xlink:type="simple">Bolig, John R. Caruso Records: A History and Discography. Highlands Ranch, Colo.: Mainspring Press, 2002. This illustrated volume examines Caruso’s records and recording career in more detail than any previous work. Features a complete discography of Caruso’s recordings (both 78 rpm and cylinder format), newly discovered information on his early records, color illustrations of rare records, and extensive appendixes and indexes.
  • citation-type="booksimple"

    xlink:type="simple">Caruso, Dorothy. Enrico Caruso: His Life and Death. New York: Simon & Schuster, 1945. An extremely candid account by Caruso’s wife about what life with the great opera singer was like. Dates and places are hardly mentioned, but the omissions are more than made up for by descriptions of Caruso and revelations about how he viewed himself as an opera singer.
  • citation-type="booksimple"

    xlink:type="simple">Caruso, Enrico, Jr., and Andrew Farkas. Enrico Caruso: My Father and My Family. Portland, Oreg.: Amadeus Press, 1990. A scholarly treatment of the life of Caruso written by his son. Includes a comprehensive discography and a meticulously researched chronology of all Caruso’s appearances. One of the most complete biographies of Caruso.
  • citation-type="booksimple"

    xlink:type="simple">Chanan, Michael. Repeated Takes: A Short History of Recording and Its Effects on Music. London: Verso, 1995. Discusses the influence of audio recording on Western society, culture, and economy, and particularly on people’s relationships with music. Includes a brief history of the art of recording sound.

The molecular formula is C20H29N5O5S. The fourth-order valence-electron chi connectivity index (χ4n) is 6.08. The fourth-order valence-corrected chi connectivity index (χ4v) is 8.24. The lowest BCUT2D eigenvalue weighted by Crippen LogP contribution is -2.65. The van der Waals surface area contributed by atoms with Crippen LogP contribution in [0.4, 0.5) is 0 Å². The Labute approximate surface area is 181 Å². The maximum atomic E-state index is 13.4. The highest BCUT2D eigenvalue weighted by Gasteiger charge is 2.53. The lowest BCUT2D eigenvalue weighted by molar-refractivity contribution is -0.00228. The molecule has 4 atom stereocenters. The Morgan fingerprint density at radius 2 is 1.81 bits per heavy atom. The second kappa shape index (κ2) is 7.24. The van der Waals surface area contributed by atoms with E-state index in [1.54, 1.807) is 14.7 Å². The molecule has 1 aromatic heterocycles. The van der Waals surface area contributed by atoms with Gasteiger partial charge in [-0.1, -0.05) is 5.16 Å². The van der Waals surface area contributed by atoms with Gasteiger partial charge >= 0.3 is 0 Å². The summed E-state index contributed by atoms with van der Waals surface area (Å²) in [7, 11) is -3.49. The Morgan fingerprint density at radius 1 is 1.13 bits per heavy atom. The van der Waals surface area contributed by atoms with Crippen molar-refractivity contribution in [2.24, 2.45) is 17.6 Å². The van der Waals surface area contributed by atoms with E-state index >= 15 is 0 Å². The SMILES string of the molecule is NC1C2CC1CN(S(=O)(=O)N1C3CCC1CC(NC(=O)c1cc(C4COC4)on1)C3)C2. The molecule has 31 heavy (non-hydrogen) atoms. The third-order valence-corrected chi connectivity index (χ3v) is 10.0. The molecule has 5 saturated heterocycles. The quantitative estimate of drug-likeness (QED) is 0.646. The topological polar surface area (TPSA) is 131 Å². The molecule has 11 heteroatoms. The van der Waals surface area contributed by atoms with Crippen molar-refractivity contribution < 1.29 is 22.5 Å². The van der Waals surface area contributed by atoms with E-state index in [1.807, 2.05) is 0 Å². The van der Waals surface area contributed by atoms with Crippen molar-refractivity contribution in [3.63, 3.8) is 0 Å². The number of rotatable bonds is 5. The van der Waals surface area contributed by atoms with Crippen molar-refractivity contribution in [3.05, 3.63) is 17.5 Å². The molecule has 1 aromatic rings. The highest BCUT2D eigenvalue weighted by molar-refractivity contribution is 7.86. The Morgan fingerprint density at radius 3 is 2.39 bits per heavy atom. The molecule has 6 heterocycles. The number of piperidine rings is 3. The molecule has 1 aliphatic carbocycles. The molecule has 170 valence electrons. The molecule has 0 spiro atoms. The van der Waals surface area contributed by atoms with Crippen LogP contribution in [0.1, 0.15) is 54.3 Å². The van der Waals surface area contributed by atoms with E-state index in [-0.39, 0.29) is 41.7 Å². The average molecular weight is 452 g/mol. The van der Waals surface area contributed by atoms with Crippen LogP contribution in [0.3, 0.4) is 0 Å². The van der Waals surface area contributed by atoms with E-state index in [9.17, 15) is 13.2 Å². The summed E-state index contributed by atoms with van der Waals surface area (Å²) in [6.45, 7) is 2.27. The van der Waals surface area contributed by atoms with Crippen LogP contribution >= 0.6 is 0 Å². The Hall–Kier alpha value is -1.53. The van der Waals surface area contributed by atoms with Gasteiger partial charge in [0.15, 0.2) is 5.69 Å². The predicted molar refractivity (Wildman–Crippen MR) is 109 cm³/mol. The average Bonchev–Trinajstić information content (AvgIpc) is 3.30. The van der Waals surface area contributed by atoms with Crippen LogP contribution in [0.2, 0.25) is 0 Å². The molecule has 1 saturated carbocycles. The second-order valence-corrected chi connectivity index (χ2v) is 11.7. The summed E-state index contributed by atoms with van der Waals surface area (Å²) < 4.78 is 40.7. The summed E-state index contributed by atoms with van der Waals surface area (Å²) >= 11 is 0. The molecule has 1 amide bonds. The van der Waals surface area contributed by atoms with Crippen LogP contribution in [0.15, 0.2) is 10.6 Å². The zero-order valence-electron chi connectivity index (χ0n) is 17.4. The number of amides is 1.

• citation-type="booksimple"

    xlink:type="simple">Gelatt, Roland. The Fabulous Phonograph, 1877-1977. 2d rev. ed. New York: Macmillan, 1977. Much of this book discusses the rise and fall in popularity of the phonograph. Notes all major events but tends to move back and forth between historic periods. Sets Caruso’s contributions in the context of the recordings of the time.
  • citation-type="booksimple"

    xlink:type="simple">Greenfeld, Howard. Caruso. New York: G. P. Putnam’s Sons, 1983. A well-written, straightforward, and thorough account of Caruso’s life and achievements.
  • citation-type="booksimple"

    xlink:type="simple">Jackson, Stanley. Caruso. New York: Stein & Day, 1972. Includes no new material on Caruso’s life, but the presentation is novel. Jackson has studied Caruso’s career in great detail and is able to postulate some reasons Caruso remained aloof. Includes a comprehensive index.